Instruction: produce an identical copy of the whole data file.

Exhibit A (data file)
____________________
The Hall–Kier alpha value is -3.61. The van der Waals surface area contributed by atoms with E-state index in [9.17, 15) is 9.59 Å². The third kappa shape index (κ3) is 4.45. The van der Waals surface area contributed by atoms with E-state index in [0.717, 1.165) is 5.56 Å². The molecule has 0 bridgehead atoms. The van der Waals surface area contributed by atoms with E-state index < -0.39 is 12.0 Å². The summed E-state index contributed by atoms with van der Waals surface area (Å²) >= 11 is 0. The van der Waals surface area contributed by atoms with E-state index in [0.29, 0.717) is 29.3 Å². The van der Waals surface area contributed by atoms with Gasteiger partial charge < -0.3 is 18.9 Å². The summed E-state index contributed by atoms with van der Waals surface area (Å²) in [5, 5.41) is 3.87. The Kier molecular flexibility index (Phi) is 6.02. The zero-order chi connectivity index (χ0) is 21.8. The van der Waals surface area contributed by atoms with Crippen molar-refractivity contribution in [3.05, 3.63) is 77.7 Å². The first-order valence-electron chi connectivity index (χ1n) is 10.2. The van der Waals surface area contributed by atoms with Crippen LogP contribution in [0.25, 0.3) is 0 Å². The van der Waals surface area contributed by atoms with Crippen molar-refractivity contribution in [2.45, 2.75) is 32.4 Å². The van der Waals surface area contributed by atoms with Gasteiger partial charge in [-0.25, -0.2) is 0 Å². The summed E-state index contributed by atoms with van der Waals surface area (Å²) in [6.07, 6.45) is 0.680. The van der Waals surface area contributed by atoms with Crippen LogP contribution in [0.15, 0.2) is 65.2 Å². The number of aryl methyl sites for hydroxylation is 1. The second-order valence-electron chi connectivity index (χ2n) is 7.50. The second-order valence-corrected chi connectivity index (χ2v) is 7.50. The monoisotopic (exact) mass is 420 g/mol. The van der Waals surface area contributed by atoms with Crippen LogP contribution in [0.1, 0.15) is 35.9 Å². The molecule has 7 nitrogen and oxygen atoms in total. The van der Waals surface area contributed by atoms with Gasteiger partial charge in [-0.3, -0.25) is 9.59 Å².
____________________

The Hall–Kier alpha value is -3.61. The van der Waals surface area contributed by atoms with E-state index in [9.17, 15) is 9.59 Å². The third kappa shape index (κ3) is 4.45. The van der Waals surface area contributed by atoms with E-state index in [0.717, 1.165) is 5.56 Å². The molecule has 0 bridgehead atoms. The van der Waals surface area contributed by atoms with E-state index < -0.39 is 12.0 Å². The summed E-state index contributed by atoms with van der Waals surface area (Å²) >= 11 is 0. The van der Waals surface area contributed by atoms with E-state index in [0.29, 0.717) is 29.3 Å². The van der Waals surface area contributed by atoms with Gasteiger partial charge < -0.3 is 18.9 Å². The summed E-state index contributed by atoms with van der Waals surface area (Å²) in [5, 5.41) is 3.87. The Kier molecular flexibility index (Phi) is 6.02. The zero-order chi connectivity index (χ0) is 21.8. The van der Waals surface area contributed by atoms with Crippen molar-refractivity contribution in [3.05, 3.63) is 77.7 Å². The first-order valence-electron chi connectivity index (χ1n) is 10.2. The van der Waals surface area contributed by atoms with Crippen LogP contribution in [0.25, 0.3) is 0 Å². The van der Waals surface area contributed by atoms with Crippen molar-refractivity contribution in [2.45, 2.75) is 32.4 Å². The van der Waals surface area contributed by atoms with Gasteiger partial charge in [-0.25, -0.2) is 0 Å². The summed E-state index contributed by atoms with van der Waals surface area (Å²) in [6.07, 6.45) is 0.680. The van der Waals surface area contributed by atoms with Crippen LogP contribution in [0.15, 0.2) is 65.2 Å². The number of aryl methyl sites for hydroxylation is 1. The second-order valence-electron chi connectivity index (χ2n) is 7.50. The second-order valence-corrected chi connectivity index (χ2v) is 7.50. The monoisotopic (exact) mass is 420 g/mol. The van der Waals surface area contributed by atoms with Crippen LogP contribution in [0.1, 0.15) is 35.9 Å². The molecule has 7 nitrogen and oxygen atoms in total. The van der Waals surface area contributed by atoms with Gasteiger partial charge in [-0.3, -0.25) is 9.59 Å².